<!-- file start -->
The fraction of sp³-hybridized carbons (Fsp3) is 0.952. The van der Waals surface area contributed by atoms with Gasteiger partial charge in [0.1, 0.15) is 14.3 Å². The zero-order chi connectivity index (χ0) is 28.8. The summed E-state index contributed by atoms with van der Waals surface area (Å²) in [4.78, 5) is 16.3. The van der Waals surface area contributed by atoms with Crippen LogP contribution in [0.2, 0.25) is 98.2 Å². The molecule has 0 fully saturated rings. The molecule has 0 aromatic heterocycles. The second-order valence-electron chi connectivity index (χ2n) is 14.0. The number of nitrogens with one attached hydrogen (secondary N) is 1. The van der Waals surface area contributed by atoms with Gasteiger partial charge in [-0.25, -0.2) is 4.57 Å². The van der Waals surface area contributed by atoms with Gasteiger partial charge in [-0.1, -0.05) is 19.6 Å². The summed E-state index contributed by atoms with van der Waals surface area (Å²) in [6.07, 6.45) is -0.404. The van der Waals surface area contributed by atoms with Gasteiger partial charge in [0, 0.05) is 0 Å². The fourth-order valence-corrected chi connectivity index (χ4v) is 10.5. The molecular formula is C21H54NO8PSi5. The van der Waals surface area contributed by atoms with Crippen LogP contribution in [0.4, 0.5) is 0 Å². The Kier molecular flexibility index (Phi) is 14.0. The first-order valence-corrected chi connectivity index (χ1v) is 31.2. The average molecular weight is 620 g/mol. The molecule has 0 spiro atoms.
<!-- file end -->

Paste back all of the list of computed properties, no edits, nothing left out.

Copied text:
The fraction of sp³-hybridized carbons (Fsp3) is 0.952. The van der Waals surface area contributed by atoms with Gasteiger partial charge in [0.1, 0.15) is 14.3 Å². The zero-order chi connectivity index (χ0) is 28.8. The summed E-state index contributed by atoms with van der Waals surface area (Å²) in [4.78, 5) is 16.3. The van der Waals surface area contributed by atoms with Crippen LogP contribution in [0.2, 0.25) is 98.2 Å². The molecule has 0 fully saturated rings. The molecule has 0 aromatic heterocycles. The second-order valence-electron chi connectivity index (χ2n) is 14.0. The number of nitrogens with one attached hydrogen (secondary N) is 1. The van der Waals surface area contributed by atoms with Gasteiger partial charge in [-0.25, -0.2) is 4.57 Å². The van der Waals surface area contributed by atoms with Gasteiger partial charge in [-0.1, -0.05) is 19.6 Å². The summed E-state index contributed by atoms with van der Waals surface area (Å²) in [6.07, 6.45) is -0.404. The van der Waals surface area contributed by atoms with Gasteiger partial charge in [0, 0.05) is 0 Å². The fourth-order valence-corrected chi connectivity index (χ4v) is 10.5. The molecular formula is C21H54NO8PSi5. The van der Waals surface area contributed by atoms with Crippen LogP contribution in [0.4, 0.5) is 0 Å². The Kier molecular flexibility index (Phi) is 14.0. The first-order valence-corrected chi connectivity index (χ1v) is 31.2. The average molecular weight is 620 g/mol. The molecule has 0 spiro atoms.